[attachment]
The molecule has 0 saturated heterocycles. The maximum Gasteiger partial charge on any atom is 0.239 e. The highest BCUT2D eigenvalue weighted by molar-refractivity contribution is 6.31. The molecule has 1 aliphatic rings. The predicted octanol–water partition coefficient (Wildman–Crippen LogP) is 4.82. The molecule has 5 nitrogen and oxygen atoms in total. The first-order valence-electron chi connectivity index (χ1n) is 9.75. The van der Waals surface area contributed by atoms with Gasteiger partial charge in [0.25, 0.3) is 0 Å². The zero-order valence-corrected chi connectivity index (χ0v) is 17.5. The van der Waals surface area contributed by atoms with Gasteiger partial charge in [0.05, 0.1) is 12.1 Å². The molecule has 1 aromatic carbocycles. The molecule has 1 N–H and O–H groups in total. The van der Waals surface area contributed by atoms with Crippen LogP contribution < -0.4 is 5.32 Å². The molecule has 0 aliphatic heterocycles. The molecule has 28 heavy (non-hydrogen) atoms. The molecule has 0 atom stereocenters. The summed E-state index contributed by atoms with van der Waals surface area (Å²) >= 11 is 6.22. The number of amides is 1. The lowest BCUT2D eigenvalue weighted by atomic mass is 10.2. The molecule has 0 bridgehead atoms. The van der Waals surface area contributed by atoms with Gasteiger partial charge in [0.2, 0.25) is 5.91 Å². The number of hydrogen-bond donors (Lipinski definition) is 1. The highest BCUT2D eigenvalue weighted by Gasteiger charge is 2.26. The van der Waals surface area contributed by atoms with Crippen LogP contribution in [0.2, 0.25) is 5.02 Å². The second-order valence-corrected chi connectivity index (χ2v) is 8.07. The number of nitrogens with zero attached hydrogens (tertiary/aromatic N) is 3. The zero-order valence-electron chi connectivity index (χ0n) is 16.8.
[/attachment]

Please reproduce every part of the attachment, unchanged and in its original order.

The molecule has 0 saturated heterocycles. The maximum Gasteiger partial charge on any atom is 0.239 e. The highest BCUT2D eigenvalue weighted by molar-refractivity contribution is 6.31. The molecule has 1 aliphatic rings. The predicted octanol–water partition coefficient (Wildman–Crippen LogP) is 4.82. The molecule has 5 nitrogen and oxygen atoms in total. The first-order valence-electron chi connectivity index (χ1n) is 9.75. The van der Waals surface area contributed by atoms with Gasteiger partial charge in [0.25, 0.3) is 0 Å². The zero-order valence-corrected chi connectivity index (χ0v) is 17.5. The van der Waals surface area contributed by atoms with Gasteiger partial charge in [0.05, 0.1) is 12.1 Å². The molecule has 1 aromatic carbocycles. The molecule has 1 N–H and O–H groups in total. The van der Waals surface area contributed by atoms with Crippen LogP contribution < -0.4 is 5.32 Å². The molecule has 0 aliphatic heterocycles. The molecule has 28 heavy (non-hydrogen) atoms. The molecule has 0 atom stereocenters. The summed E-state index contributed by atoms with van der Waals surface area (Å²) >= 11 is 6.22. The number of amides is 1. The lowest BCUT2D eigenvalue weighted by atomic mass is 10.2. The molecule has 0 bridgehead atoms. The van der Waals surface area contributed by atoms with Gasteiger partial charge in [0.2, 0.25) is 5.91 Å². The number of hydrogen-bond donors (Lipinski definition) is 1. The highest BCUT2D eigenvalue weighted by Gasteiger charge is 2.26. The van der Waals surface area contributed by atoms with Crippen LogP contribution in [0.2, 0.25) is 5.02 Å². The second-order valence-corrected chi connectivity index (χ2v) is 8.07. The number of nitrogens with zero attached hydrogens (tertiary/aromatic N) is 3. The zero-order valence-electron chi connectivity index (χ0n) is 16.8.